The Blight of Highways
Today The New York Times ran an article entitled ???Does Louisville Need More Highways???? It tells the story of how so many cities upended urban life for expansion into suburbs for the use of cars. This story might seem distant to young people in New York, but in The Bronx, Queens and Brooklyn, neighborhoods are sliced and at times in bad states in the areas running along the highways. Even young adults and transplants to New York, such as me, are often aware of the notorious destruction of the South Bronx.
A handful of cities are revitalizing their riverfronts, where they exist, and otherwise dismantling old highways for restored urban development. The article mentions San Francisco and Pittsburgh, to name two. I have been told that Montgomery, Alabama, has also worked on improving their waterfront area.
Still, some cities like Louisville plan to increase the size of their highway systems that run downtown, and create larger bypasses. Reading the Times article made me think of plans in my hometown Birmingham, Alabama, to build the Northern Beltline behind the idea that outlying towns will have increased economic opportunity and traffic will be improved. Environmental groups, the EPA and residents living along the proposed path oppose construction of the Beltline. Meanwhile, downtown Birmingham, much like the Times article suggests about downtown Louisville, has had a bit of a renaissance.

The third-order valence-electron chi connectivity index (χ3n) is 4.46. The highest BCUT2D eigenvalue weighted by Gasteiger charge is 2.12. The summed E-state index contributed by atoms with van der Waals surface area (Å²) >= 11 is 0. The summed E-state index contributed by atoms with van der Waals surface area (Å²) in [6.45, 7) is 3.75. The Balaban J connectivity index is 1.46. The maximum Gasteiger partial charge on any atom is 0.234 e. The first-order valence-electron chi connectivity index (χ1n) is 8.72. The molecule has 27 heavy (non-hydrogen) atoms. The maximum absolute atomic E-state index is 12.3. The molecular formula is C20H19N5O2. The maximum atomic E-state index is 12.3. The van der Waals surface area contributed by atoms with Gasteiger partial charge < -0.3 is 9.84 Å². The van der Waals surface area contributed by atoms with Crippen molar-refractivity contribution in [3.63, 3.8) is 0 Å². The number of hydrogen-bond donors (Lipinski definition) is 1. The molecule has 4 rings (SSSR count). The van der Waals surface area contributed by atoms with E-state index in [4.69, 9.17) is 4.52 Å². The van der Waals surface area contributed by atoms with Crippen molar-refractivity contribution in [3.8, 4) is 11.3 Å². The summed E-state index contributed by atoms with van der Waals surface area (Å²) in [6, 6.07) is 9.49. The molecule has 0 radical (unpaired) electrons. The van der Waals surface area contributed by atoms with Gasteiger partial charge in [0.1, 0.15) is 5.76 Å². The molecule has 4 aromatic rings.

Expanding highway systems is a losing situation. Neighborhoods and towns???often impoverished or less wealthy ones???are destroyed; traffic has been shown to actually increase; the promised economic boons do not exist; the highways are an eyesore; and environmental harms are increased from run-off, destruction of land, and increased vehicular pollution. Cities such as Louisville and Birmingham would be better off investing in restoring the mass transit that disappeared with the formation of suburbs and the first sets of highways. It might take time for residents to be willing to give up their cars and take to transit systems, but the invest is one that is long-term.